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Ted Nation's Story

At the time of the "Woodstock West" encampment I had been a member of the Colorado National Guard for about 4 years having joined after dropping out of Princeton my senior year with the intention of  returning to complete my degree after my initial period of active duty. The war was escallated, my training was delayed and it took an additional 11 months to complete. (At the time I remember suffering considerable guilt as I watched some of my friends from training classes shipped off to fight the war). I finished my active duty two years after dropping out with no money saved so I found a job and enrolled in the University of Colorado Denver Center to complete my degree on a part time basis.

To the best of my recollection, the Guard unit I served in was the 140th Signal Corp. Most of my service was uneventful but boring (except for the 65 Denver flood prior to my active duty) but it was an opportunity to form close associations with individuals from all kinds of backgrounds. Several months before the encampment, our unit was put on an extended training schedule with crowd control exercises two weekends per month. One of the key parts of this training was an emphasis on the need to avoid being caught between groups of protestors.

At the time of "Woodstock West" my brother was a graduate student at DU and we had walked through the encampment and visited with the protestors. We didn't regard them to be prone to violence. When my unit was called up I didn't take it particularly seriously. However, when we were assembled in a meeting room the officer in charge decribed a course of action directly controdictory to our "riot" training. We were to unload at DU (I believe at the stadium) and then march single file onto the campus surrounding the encampment but with sympathizers and any possible radical elements, who might have wished to exploit the situation, to our backs. I still wasn't too worried because I knew members of the Guard were in constant communication with friends and family in the encampment and that the protestors would likely be gone when we arrived. Then, right before loading, the officer in charge dropped a bombshell! He told everyone to go by the supply room and pick up one clip of ammunition! I immediately jumped up very unmilitarily and yelled, "What!" Either then or on the truck I also insisted that only a few responsible individuals be issued live ammunition. By then I had been pigeon-holed as a trouble maker. When we unloaded at DU and began to surround the encampment, I was first told to stay behind with the trucks. Later, one of the platoon sargents signalled for me to join his column and we proceeded to deploy as planned. As expected, almost everyone had left the encampment so we faced the surrounding crowd. And, yes, some of them did put flowers in gun barrels!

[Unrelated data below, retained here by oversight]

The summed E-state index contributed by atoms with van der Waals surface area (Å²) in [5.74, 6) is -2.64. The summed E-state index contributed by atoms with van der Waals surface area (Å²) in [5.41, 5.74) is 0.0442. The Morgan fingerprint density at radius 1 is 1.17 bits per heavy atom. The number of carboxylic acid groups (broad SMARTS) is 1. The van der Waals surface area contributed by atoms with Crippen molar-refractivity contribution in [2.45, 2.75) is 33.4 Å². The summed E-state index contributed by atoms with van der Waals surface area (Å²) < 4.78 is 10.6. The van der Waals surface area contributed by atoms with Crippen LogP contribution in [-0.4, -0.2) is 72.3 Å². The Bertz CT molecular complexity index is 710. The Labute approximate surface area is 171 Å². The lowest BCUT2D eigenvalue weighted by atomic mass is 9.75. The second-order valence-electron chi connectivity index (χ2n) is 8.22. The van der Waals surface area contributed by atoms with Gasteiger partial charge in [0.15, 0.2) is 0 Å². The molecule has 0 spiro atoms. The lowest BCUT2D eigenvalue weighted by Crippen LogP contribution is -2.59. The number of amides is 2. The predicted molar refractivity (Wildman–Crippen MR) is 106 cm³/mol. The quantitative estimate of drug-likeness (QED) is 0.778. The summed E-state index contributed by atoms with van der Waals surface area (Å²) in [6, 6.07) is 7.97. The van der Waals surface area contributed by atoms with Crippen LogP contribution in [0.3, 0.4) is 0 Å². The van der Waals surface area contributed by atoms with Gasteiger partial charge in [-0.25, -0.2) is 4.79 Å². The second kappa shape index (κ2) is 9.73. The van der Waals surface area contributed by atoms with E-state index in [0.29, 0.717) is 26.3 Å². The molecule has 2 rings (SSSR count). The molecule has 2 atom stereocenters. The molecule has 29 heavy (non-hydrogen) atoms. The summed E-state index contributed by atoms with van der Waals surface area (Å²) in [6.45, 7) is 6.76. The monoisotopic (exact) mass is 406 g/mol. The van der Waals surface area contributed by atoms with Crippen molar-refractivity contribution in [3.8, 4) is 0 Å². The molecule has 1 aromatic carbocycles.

Everything ended peacefully but I remain convinced that the leaders of the protest and their sympathizers in the Guard deserve the credit for this. The authorities had created a situation that one spark could have set off resulting in another Kent State. Sometime latter I wrote a letter to the Denver Post or Rocky Mountain News or both making this point. It was published by one of them but in a much shortened version.

 

Comments

Ted, This is a compelling
Sun, 06/19/2011 - 11:44am - by Sheila Schroeder

Ted,

This is a compelling story. As you mention, one wrong move by someone could have created a very, very, different outcome. Thank you for all the detail and for offering a perspective as to how this did not become another Kent St.

Peace,

Sheila